9. The Pacific Institute of Resource Management would welcome the opportunity to make an oral  presentation to the Select Committee.


Cliff Mason

For Pacific Institute of Resource Management.  

29 July 2004


Additional evidence

The lack of any environmental ethic or philosophy in the government’s foreshore/seabed bill is disturbing. At a basic level this shows lack of appreciation of traditional Maori tikanga relating to marine resources and the marine environment. It’s disturbing also considering the huge problems we humans face these days with severe ecological problems such as climate change, over-fishing, and pollution of natural resources, water, sea, air etc.  These matters threaten the survival of societies globally relatively intact later this century and survival of people in the next centuries.


Considering these very serious matters - beneath the gloss and glitter of today’s world - and to help mend the rift growing in Aotearoa/New Zealand over the foreshore and seabed bill, we support infusing any further developments or legislation regarding the foreshore and seabed with concepts - leading to practices - incorporating Maori respect and stewardship of the environment - as held by traditional Maori tikanga.


 Protecting the environment

Angeline Greensill expresses these concepts and practices graphically in her article in Pacific Ecologist, double issue 7/8 autumn winter 2004 - pp 55-59. She comments how her iwi “rest and restore and restore degraded places, impose rahui and plant kai. By carrying out these practices we ensure that current generations and those about to be born are provided for and equipped with the knowledge and skills required to carry out their roles as tangata manaaki when we have ceased to physically exist.  We allow strangers to drive through our land to the beach to enjoy its healing qualities and to experience a peace often lacking in the urban spaces they normally occupy.”  Angeline also refers to her iwi’s repugnance for the local council’s practise of discharging waste-water and storm water into Tangaroa with impunity and comments on how the Kohanga Reo pre-school children have to spend their time continuously cleaning up after people who have no idea how to interact with the moana in a responsible and respectful way.  As custodians of the coast Angeline and her people care for the environment in a fundamental way.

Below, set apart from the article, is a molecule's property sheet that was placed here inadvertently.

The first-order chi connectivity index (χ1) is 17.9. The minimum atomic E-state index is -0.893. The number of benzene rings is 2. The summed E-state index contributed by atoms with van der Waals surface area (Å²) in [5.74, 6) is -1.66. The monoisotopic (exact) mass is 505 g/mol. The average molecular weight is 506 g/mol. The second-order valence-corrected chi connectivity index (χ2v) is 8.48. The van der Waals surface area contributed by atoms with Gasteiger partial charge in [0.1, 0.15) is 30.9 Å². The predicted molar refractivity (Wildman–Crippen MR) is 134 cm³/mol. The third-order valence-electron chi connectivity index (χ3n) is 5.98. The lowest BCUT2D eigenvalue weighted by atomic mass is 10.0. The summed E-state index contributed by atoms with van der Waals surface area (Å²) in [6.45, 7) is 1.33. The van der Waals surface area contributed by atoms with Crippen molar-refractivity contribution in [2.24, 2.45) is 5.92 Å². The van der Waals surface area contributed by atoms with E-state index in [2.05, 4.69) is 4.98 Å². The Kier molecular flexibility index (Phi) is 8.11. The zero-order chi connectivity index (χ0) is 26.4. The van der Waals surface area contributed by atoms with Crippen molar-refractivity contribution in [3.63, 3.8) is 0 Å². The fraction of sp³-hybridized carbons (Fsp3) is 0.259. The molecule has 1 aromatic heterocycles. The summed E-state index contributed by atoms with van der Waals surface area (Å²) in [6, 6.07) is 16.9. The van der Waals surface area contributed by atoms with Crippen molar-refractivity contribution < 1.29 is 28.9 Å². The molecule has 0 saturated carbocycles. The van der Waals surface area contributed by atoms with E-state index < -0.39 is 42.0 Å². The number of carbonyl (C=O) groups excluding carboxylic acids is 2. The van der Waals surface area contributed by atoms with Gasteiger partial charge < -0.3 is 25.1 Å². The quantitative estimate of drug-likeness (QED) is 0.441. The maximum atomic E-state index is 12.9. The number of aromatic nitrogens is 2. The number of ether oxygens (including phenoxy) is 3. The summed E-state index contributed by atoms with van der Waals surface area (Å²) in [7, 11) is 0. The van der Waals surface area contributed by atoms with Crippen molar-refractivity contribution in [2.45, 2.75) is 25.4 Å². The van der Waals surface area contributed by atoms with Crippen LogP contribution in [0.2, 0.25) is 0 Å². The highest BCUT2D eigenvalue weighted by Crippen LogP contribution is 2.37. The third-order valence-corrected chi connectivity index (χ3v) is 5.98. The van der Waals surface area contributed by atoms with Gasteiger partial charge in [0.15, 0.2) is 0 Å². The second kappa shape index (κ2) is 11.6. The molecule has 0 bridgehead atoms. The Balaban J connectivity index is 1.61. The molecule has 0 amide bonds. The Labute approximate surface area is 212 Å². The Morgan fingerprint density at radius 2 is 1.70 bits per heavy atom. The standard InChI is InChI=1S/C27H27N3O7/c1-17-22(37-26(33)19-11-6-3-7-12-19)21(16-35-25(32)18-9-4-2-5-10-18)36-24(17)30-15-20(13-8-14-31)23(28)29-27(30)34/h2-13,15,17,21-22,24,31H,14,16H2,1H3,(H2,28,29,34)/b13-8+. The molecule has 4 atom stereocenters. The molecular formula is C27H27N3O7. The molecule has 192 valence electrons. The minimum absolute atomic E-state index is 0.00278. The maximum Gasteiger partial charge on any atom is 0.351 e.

Maori traditional tikanga - National Treasure

It is the Institute’s understanding that such care and stewardship for the environment through traditional Maori tikanga is a national treasure, which the government should be fostering, and educating all of our people about.


Maori ecological knowledge - for example customary marine tenure, and many other exercises  - are a treasury of wise practices that should be being developed into a moral code with social institutions to maintain them.  This is proposed by Jim Williams, Pukenga lecturer in Te Tumu, School of Maori studies, University of Otago - see issue 2 of Pacific Ecologist, winter 2002.  He says:  “Good conservation, requires more than just knowledge and sound practise.”


Among some of the many wise practices he reports are:  “In traditional times, we are told the harvest of most resources focussed on not the larger, but the mid-size individuals. Not only did the first fish caught go back to propitiate takaroa, so did many an oversize species, not actually being sought.”   


As Dr Williams says: “In order to survive, human society must maximise all available knowledge, emotionally involve the people and educate new generations in the traditions.” 


The Bill is basically racist, so must be rejected. It allows private ownership of foreshore property and sovereignty for those already holding such title - but disallows Maori, who hold communal title to have sovereignty over their land. It is insupportable for the Crown to think it will decide what customary rights are and seek to redefine iwi or hapu according to some corporate model. Education of all the people of Aotearoa is the key to undoing racism, discrimination and lack of respect for the Treaty of Waitangi, and Waitangi Tribunal rulings; and education is the key to lack of respect or knowledge on the need to care for the environment on which we all depend fundamentally to sustain our lives and communities. 



Kay Weir

Editor, Pacific Ecologist

Pacific Institute of Resource Management

PO Box 12125




Pacific Ecologist